On the nature of intuitive and delusional thought: its implications in clinical work with psychotic patients.Int J Psychoanal. 2003 Oct; 84(Pt 5):1149-69.IJ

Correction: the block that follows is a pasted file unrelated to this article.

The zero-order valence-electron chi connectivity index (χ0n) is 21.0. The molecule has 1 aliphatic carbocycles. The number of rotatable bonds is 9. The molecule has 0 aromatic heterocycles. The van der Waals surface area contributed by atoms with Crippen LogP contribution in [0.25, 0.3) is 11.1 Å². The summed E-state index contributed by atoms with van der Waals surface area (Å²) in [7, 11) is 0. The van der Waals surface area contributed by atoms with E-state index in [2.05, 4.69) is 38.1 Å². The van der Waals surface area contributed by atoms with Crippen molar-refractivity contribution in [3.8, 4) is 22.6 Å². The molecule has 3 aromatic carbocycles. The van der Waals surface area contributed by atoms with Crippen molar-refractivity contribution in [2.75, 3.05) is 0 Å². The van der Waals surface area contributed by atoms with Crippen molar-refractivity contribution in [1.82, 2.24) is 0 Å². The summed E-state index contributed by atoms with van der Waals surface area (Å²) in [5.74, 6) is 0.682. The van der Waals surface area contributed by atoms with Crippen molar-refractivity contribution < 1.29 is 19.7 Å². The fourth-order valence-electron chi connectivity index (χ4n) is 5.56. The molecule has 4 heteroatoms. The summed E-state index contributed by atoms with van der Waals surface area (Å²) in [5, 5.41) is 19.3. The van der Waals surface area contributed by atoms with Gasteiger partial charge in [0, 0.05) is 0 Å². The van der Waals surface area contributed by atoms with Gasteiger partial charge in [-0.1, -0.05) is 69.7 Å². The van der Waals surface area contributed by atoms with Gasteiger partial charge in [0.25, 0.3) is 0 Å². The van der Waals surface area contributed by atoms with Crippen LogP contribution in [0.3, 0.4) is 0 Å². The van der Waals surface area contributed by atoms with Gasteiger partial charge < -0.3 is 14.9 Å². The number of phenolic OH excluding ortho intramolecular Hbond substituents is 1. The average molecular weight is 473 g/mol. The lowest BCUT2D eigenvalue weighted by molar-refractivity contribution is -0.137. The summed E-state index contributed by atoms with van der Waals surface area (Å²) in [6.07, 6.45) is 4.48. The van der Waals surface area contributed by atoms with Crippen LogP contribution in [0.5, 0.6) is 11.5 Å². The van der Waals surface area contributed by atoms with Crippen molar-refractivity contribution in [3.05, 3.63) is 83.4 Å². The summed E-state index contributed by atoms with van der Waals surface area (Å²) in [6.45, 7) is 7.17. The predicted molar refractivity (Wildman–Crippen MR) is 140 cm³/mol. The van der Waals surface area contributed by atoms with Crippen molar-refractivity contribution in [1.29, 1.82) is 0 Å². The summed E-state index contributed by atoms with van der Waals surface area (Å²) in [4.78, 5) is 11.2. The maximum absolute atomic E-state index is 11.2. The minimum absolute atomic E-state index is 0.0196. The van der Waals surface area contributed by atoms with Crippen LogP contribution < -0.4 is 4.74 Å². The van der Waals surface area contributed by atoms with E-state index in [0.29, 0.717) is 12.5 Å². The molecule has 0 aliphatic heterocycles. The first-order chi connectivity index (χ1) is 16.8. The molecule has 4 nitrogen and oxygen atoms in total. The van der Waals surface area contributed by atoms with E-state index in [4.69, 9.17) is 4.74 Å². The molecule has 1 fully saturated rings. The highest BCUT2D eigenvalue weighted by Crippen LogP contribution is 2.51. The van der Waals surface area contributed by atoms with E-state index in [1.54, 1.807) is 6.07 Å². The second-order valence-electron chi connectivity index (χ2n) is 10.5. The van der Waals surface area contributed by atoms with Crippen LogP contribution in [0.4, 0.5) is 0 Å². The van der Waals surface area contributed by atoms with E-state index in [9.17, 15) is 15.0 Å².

The author tries to differentiate intuitive imagination from delusional imagination and hypothesises that psychosis alters the system of intuitive thinking, which consequently cannot develop in a dynamic and selective way. Scholars of different disciplines, far removed from psychoanalysis, such as Einstein, Hadamard or Poincaré, believe that intuitive thinking works in the unconscious by means of hidden processes, which permit a creative meeting of ideas. Thanks to Bion's work, psychoanalysts have begun to understand that waking thinking is unconsciously intertwined with dream-work. The delusional construction is similar to a dreamlike sensorial production but, unlike a real dream, it remains in the waking memory and creates characters which live independently of the 'dreamer's' awareness. It is a dream that never ends. On the contrary, the real dream disappears when it has brought its communicative task to an end. In the analysis of psychotic patients it is very important to analyse the delusional imagination which dominates the personality and continuously transforms the mental state, twisting emotional truth. The delusional imagination is so deeply rooted in the patient's mental functioning that, even after systematic analysis, the delusional world, which had seemed to disappear, re-emerges under new configurations. The psychotic core remains encapsulated; it produces unsteadiness and may induce further psychotic states in the patient. The author reports some analytic material of a patient, who, after a delusional episode treated with drugs, shows a vivid psychotic functioning. Some considerations are added on the nature of the psychotic state and on the therapeutic approach used to transform the delusional structure. This paper particularly deals with the difficulty in working through the psychotic episode and in 'deconstructing'the delusional experience because of the terror connected with it. In the reported case, the analytic work changed the delusional construction into a more benign one characterised by phobic qualities. The analysis of the psychotic transference allowed the focus to be on the hidden work which had been continuously influencing the transferential picture of the analyst and the patient's psychic reality.